“Did you ever have any interesting neighbours?” I asked Frau Bienkowski.
She paused to consider.
“I used to live next to a woman who worked as a newspaper deliverer. She would get up at the crack of dawn and go from house to house with her Berliner Morgenpost cart. She earned pittance; I felt very sorry for her.
Then there was the man acoss the way on Nehringstrasse. He had a wife, a mistress and a six-year-old boy. The woman he was having an affair with wanted him to leave his wife. But he said no, because he didn’t want to abandon his child.
Early one morning, when the man and his wife weren’t at home, the mistress came by and murdered the little boy.
She took his body to the grounds of Charlottenburg Palace and threw it into the lake.
When the police got there, they found a Berliner Morgenpost cart on the bridge.
They drove around the area blaring their sirens asking if anyone had seen someone with it.
My neighbour was missing her cart. She’d left it in the foyer of the house across the road while she was delivering the papers.She was an obvious suspect. But in the end, the Police believed her when she said her cart had been stolen. They arrested the murderer; she went to jail for many years. The man and his wife moved away.”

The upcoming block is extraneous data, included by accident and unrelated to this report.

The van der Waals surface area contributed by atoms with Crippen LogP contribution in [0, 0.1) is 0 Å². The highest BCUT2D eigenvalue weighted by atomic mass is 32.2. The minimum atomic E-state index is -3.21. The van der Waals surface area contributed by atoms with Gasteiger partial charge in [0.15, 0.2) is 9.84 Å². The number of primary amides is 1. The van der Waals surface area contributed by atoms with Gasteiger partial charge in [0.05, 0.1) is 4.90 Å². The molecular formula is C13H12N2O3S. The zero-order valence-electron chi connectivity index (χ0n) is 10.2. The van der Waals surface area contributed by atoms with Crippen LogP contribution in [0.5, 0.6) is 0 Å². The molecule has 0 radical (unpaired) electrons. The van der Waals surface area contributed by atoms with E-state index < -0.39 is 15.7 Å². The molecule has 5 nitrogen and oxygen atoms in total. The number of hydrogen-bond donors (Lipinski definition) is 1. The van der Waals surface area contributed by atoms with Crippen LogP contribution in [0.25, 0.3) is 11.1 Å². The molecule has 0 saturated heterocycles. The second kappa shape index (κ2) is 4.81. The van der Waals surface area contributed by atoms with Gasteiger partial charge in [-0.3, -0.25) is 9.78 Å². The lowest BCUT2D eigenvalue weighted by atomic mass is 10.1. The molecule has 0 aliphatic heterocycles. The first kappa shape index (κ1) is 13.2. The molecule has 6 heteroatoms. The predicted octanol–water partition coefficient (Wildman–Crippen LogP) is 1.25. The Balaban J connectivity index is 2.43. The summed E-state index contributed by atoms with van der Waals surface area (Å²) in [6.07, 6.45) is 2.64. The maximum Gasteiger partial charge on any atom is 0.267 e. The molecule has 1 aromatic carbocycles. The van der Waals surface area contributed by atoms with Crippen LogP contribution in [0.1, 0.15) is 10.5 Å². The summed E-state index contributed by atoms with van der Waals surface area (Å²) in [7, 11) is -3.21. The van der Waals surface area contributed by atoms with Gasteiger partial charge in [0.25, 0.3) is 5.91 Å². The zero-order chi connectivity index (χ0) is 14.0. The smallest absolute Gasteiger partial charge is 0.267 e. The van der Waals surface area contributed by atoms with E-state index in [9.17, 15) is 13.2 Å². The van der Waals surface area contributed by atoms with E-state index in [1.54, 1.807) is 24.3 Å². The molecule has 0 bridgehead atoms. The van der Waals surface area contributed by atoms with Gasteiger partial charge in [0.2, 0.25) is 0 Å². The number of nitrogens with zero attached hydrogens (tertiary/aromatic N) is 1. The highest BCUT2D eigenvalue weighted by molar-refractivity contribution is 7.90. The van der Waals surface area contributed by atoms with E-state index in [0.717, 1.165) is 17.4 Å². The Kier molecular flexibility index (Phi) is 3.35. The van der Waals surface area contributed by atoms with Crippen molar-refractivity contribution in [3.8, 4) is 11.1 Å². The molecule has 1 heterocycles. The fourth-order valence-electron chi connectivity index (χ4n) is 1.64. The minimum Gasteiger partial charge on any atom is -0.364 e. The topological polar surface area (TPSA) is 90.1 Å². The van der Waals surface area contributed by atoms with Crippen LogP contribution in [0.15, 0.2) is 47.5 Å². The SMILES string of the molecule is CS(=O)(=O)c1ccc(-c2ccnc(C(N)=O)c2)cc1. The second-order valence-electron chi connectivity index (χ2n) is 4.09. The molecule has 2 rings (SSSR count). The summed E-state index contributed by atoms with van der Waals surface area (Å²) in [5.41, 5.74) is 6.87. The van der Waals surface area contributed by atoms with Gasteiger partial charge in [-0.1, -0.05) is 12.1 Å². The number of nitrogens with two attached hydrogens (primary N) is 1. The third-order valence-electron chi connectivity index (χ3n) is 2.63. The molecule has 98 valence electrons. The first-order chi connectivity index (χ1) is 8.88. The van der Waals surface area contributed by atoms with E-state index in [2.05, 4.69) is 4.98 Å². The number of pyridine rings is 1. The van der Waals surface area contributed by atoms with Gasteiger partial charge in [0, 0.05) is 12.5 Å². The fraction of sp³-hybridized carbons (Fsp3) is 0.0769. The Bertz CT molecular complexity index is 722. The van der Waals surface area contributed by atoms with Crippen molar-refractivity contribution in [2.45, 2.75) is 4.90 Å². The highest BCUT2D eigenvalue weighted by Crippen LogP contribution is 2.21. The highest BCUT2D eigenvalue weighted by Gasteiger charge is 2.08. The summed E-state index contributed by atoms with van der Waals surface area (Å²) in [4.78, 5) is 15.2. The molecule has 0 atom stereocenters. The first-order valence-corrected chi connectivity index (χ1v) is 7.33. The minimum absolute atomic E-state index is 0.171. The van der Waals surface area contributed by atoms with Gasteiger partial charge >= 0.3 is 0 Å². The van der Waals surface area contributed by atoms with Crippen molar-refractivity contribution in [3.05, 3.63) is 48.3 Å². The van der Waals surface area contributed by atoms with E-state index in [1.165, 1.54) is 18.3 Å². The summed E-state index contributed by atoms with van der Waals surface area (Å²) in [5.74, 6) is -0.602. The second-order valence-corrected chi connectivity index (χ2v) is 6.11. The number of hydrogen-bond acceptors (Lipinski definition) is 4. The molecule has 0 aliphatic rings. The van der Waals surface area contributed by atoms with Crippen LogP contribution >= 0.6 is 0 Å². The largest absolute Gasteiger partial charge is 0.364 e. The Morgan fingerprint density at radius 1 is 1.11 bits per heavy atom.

Frau Bienkowski paused.
“Now I come to think of it my poor neighbor really had terrible luck in life. One day when she was delivering the papers, she slipped on some ice and seriously injured her leg. A binman who was passing by carried her home, put her to bed and called a doctor. She could never work again. But because she’d been taken home, rather than left on the street, her insurance wouldn’t cover it as a work-related injury and she didn’t get a pension.
Awfully unfortunate. But enough about neighbours Katechen. When are we having beer?”